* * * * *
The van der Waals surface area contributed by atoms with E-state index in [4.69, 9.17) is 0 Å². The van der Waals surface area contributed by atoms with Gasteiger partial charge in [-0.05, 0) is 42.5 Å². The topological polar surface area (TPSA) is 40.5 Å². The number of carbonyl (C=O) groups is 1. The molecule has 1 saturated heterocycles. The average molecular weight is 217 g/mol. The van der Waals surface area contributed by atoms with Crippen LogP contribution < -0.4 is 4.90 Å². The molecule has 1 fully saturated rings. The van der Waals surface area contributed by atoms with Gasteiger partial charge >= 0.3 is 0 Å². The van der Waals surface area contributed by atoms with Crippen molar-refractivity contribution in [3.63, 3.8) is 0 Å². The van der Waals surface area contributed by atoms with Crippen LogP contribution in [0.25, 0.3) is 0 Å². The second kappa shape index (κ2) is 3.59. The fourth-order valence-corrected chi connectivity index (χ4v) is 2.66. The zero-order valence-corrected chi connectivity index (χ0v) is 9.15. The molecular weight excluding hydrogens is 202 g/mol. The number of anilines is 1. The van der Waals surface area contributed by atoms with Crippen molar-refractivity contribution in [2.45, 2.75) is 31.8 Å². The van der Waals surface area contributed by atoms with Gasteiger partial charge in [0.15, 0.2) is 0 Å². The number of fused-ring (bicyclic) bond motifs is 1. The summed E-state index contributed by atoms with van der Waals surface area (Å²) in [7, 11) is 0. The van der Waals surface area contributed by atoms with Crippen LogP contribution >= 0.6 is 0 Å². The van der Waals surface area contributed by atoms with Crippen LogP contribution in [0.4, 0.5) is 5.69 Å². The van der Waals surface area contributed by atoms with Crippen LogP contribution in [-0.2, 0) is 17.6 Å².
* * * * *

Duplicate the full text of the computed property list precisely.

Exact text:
The van der Waals surface area contributed by atoms with E-state index in [4.69, 9.17) is 0 Å². The van der Waals surface area contributed by atoms with Gasteiger partial charge in [-0.05, 0) is 42.5 Å². The topological polar surface area (TPSA) is 40.5 Å². The number of carbonyl (C=O) groups is 1. The molecule has 1 saturated heterocycles. The average molecular weight is 217 g/mol. The van der Waals surface area contributed by atoms with Crippen LogP contribution < -0.4 is 4.90 Å². The molecule has 1 fully saturated rings. The van der Waals surface area contributed by atoms with Gasteiger partial charge >= 0.3 is 0 Å². The van der Waals surface area contributed by atoms with Crippen molar-refractivity contribution in [3.63, 3.8) is 0 Å². The van der Waals surface area contributed by atoms with Crippen LogP contribution in [0.25, 0.3) is 0 Å². The second kappa shape index (κ2) is 3.59. The fourth-order valence-corrected chi connectivity index (χ4v) is 2.66. The zero-order valence-corrected chi connectivity index (χ0v) is 9.15. The molecular weight excluding hydrogens is 202 g/mol. The number of anilines is 1. The van der Waals surface area contributed by atoms with Crippen molar-refractivity contribution in [2.45, 2.75) is 31.8 Å². The van der Waals surface area contributed by atoms with Gasteiger partial charge in [0.15, 0.2) is 0 Å². The number of fused-ring (bicyclic) bond motifs is 1. The summed E-state index contributed by atoms with van der Waals surface area (Å²) in [7, 11) is 0. The van der Waals surface area contributed by atoms with Crippen LogP contribution >= 0.6 is 0 Å². The van der Waals surface area contributed by atoms with Crippen LogP contribution in [0.4, 0.5) is 5.69 Å². The van der Waals surface area contributed by atoms with Crippen LogP contribution in [-0.2, 0) is 17.6 Å².